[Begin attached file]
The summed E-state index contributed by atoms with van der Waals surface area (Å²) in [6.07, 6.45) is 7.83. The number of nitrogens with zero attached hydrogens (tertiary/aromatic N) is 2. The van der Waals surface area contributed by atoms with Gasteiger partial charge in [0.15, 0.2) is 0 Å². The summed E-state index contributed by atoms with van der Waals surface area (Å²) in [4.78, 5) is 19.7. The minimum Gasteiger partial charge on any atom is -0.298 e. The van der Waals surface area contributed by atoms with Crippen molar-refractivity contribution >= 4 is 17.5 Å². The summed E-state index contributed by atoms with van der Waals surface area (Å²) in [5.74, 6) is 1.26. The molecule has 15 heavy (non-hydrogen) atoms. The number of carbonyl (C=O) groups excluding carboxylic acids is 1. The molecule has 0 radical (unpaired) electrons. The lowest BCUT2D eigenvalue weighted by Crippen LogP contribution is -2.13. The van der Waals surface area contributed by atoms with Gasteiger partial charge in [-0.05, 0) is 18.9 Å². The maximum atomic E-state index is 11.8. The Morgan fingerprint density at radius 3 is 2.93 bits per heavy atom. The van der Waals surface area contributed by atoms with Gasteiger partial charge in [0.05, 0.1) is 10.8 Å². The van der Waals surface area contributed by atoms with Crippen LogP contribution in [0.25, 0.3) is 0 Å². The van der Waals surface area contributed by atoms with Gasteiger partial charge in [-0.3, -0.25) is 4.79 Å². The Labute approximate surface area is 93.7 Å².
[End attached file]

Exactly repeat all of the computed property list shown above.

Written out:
The summed E-state index contributed by atoms with van der Waals surface area (Å²) in [6.07, 6.45) is 7.83. The number of nitrogens with zero attached hydrogens (tertiary/aromatic N) is 2. The van der Waals surface area contributed by atoms with Gasteiger partial charge in [0.15, 0.2) is 0 Å². The summed E-state index contributed by atoms with van der Waals surface area (Å²) in [4.78, 5) is 19.7. The minimum Gasteiger partial charge on any atom is -0.298 e. The van der Waals surface area contributed by atoms with Crippen molar-refractivity contribution >= 4 is 17.5 Å². The summed E-state index contributed by atoms with van der Waals surface area (Å²) in [5.74, 6) is 1.26. The molecule has 15 heavy (non-hydrogen) atoms. The number of carbonyl (C=O) groups excluding carboxylic acids is 1. The molecule has 0 radical (unpaired) electrons. The lowest BCUT2D eigenvalue weighted by Crippen LogP contribution is -2.13. The van der Waals surface area contributed by atoms with Gasteiger partial charge in [-0.05, 0) is 18.9 Å². The maximum atomic E-state index is 11.8. The Morgan fingerprint density at radius 3 is 2.93 bits per heavy atom. The van der Waals surface area contributed by atoms with Gasteiger partial charge in [0.05, 0.1) is 10.8 Å². The van der Waals surface area contributed by atoms with Crippen LogP contribution in [0.25, 0.3) is 0 Å². The van der Waals surface area contributed by atoms with Gasteiger partial charge in [-0.3, -0.25) is 4.79 Å². The Labute approximate surface area is 93.7 Å².